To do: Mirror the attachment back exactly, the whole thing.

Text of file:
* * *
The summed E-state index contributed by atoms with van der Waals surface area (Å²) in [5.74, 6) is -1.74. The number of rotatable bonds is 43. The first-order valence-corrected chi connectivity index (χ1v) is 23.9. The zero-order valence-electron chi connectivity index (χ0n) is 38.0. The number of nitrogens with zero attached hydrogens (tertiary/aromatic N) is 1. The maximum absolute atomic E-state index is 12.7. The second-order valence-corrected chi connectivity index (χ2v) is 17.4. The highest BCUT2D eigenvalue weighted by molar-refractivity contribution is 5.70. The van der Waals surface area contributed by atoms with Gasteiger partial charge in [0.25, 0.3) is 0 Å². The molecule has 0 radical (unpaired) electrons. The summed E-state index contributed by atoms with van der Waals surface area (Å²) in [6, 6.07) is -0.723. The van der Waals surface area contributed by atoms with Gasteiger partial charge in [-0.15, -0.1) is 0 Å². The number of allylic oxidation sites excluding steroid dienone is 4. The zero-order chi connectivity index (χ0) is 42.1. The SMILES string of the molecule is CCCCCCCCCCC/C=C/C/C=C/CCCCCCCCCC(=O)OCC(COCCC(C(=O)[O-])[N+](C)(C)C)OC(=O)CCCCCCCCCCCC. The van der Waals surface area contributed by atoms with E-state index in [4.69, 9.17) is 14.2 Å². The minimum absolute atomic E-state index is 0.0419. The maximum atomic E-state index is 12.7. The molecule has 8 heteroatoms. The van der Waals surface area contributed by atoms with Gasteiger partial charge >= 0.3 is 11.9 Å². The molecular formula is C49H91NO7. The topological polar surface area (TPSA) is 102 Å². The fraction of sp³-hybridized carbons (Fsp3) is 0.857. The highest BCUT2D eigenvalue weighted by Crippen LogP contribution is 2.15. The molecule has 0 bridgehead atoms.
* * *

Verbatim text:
The summed E-state index contributed by atoms with van der Waals surface area (Å²) in [5.74, 6) is -1.74. The number of rotatable bonds is 43. The first-order valence-corrected chi connectivity index (χ1v) is 23.9. The zero-order valence-electron chi connectivity index (χ0n) is 38.0. The number of nitrogens with zero attached hydrogens (tertiary/aromatic N) is 1. The maximum absolute atomic E-state index is 12.7. The second-order valence-corrected chi connectivity index (χ2v) is 17.4. The highest BCUT2D eigenvalue weighted by molar-refractivity contribution is 5.70. The van der Waals surface area contributed by atoms with Gasteiger partial charge in [0.25, 0.3) is 0 Å². The molecule has 0 radical (unpaired) electrons. The summed E-state index contributed by atoms with van der Waals surface area (Å²) in [6, 6.07) is -0.723. The van der Waals surface area contributed by atoms with Gasteiger partial charge in [-0.15, -0.1) is 0 Å². The number of allylic oxidation sites excluding steroid dienone is 4. The zero-order chi connectivity index (χ0) is 42.1. The SMILES string of the molecule is CCCCCCCCCCC/C=C/C/C=C/CCCCCCCCCC(=O)OCC(COCCC(C(=O)[O-])[N+](C)(C)C)OC(=O)CCCCCCCCCCCC. The van der Waals surface area contributed by atoms with E-state index in [4.69, 9.17) is 14.2 Å². The minimum absolute atomic E-state index is 0.0419. The maximum atomic E-state index is 12.7. The molecule has 8 heteroatoms. The van der Waals surface area contributed by atoms with Gasteiger partial charge >= 0.3 is 11.9 Å². The molecular formula is C49H91NO7. The topological polar surface area (TPSA) is 102 Å². The fraction of sp³-hybridized carbons (Fsp3) is 0.857. The highest BCUT2D eigenvalue weighted by Crippen LogP contribution is 2.15. The molecule has 0 bridgehead atoms.